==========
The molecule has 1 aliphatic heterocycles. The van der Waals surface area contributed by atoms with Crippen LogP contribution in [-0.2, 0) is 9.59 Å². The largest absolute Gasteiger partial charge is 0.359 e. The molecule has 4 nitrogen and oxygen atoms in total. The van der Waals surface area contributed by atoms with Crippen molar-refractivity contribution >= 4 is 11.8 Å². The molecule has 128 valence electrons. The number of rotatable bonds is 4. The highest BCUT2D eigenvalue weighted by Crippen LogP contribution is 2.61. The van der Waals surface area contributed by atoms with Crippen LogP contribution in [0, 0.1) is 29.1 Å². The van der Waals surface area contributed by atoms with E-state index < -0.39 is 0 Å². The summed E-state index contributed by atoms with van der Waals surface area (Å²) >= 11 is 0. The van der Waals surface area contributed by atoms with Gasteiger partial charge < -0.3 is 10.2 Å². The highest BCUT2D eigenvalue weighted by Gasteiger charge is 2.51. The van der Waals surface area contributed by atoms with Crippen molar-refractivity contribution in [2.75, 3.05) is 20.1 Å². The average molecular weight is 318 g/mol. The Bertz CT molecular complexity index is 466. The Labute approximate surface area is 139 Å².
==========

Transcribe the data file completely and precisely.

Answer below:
The molecule has 1 aliphatic heterocycles. The van der Waals surface area contributed by atoms with Crippen LogP contribution in [-0.2, 0) is 9.59 Å². The largest absolute Gasteiger partial charge is 0.359 e. The molecule has 4 nitrogen and oxygen atoms in total. The van der Waals surface area contributed by atoms with Crippen molar-refractivity contribution >= 4 is 11.8 Å². The molecule has 128 valence electrons. The number of rotatable bonds is 4. The highest BCUT2D eigenvalue weighted by Crippen LogP contribution is 2.61. The van der Waals surface area contributed by atoms with Crippen LogP contribution in [0, 0.1) is 29.1 Å². The van der Waals surface area contributed by atoms with E-state index < -0.39 is 0 Å². The summed E-state index contributed by atoms with van der Waals surface area (Å²) >= 11 is 0. The van der Waals surface area contributed by atoms with Gasteiger partial charge < -0.3 is 10.2 Å². The highest BCUT2D eigenvalue weighted by Gasteiger charge is 2.51. The van der Waals surface area contributed by atoms with Crippen molar-refractivity contribution in [2.75, 3.05) is 20.1 Å². The average molecular weight is 318 g/mol. The Bertz CT molecular complexity index is 466. The Labute approximate surface area is 139 Å².